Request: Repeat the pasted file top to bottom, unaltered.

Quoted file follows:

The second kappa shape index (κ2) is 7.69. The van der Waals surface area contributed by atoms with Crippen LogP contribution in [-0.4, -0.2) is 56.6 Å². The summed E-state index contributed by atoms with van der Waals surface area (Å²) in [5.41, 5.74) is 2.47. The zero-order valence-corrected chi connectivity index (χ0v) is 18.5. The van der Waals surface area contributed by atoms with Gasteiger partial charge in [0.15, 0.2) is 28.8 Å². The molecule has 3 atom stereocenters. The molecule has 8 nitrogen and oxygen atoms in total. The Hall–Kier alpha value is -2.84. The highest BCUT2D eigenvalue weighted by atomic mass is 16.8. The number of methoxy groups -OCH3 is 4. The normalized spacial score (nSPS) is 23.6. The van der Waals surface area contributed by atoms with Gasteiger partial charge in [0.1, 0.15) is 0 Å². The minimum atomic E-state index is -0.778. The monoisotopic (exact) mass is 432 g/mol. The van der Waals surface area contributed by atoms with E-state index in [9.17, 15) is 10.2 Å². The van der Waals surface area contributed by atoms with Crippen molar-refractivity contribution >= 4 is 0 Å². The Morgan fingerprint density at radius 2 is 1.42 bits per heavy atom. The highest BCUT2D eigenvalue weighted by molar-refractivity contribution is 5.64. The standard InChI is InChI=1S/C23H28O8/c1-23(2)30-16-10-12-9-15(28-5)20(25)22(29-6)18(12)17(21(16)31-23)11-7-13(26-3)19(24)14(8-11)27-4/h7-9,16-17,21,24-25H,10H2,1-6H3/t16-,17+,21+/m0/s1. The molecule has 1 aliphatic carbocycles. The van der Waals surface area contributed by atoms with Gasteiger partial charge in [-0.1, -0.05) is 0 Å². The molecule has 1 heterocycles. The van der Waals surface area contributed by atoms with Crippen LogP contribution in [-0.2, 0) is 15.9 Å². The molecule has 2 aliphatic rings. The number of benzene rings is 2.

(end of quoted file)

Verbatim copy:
The second kappa shape index (κ2) is 7.69. The van der Waals surface area contributed by atoms with Crippen LogP contribution in [-0.4, -0.2) is 56.6 Å². The summed E-state index contributed by atoms with van der Waals surface area (Å²) in [5.41, 5.74) is 2.47. The zero-order valence-corrected chi connectivity index (χ0v) is 18.5. The van der Waals surface area contributed by atoms with Gasteiger partial charge in [0.15, 0.2) is 28.8 Å². The molecule has 3 atom stereocenters. The molecule has 8 nitrogen and oxygen atoms in total. The Hall–Kier alpha value is -2.84. The highest BCUT2D eigenvalue weighted by atomic mass is 16.8. The number of methoxy groups -OCH3 is 4. The normalized spacial score (nSPS) is 23.6. The van der Waals surface area contributed by atoms with Gasteiger partial charge in [0.1, 0.15) is 0 Å². The minimum atomic E-state index is -0.778. The monoisotopic (exact) mass is 432 g/mol. The van der Waals surface area contributed by atoms with E-state index in [9.17, 15) is 10.2 Å². The van der Waals surface area contributed by atoms with Crippen molar-refractivity contribution >= 4 is 0 Å². The Morgan fingerprint density at radius 2 is 1.42 bits per heavy atom. The highest BCUT2D eigenvalue weighted by molar-refractivity contribution is 5.64. The standard InChI is InChI=1S/C23H28O8/c1-23(2)30-16-10-12-9-15(28-5)20(25)22(29-6)18(12)17(21(16)31-23)11-7-13(26-3)19(24)14(8-11)27-4/h7-9,16-17,21,24-25H,10H2,1-6H3/t16-,17+,21+/m0/s1. The molecule has 1 aliphatic carbocycles. The van der Waals surface area contributed by atoms with Gasteiger partial charge in [-0.1, -0.05) is 0 Å². The molecule has 1 heterocycles. The van der Waals surface area contributed by atoms with Crippen LogP contribution in [-0.2, 0) is 15.9 Å². The molecule has 2 aliphatic rings. The number of benzene rings is 2.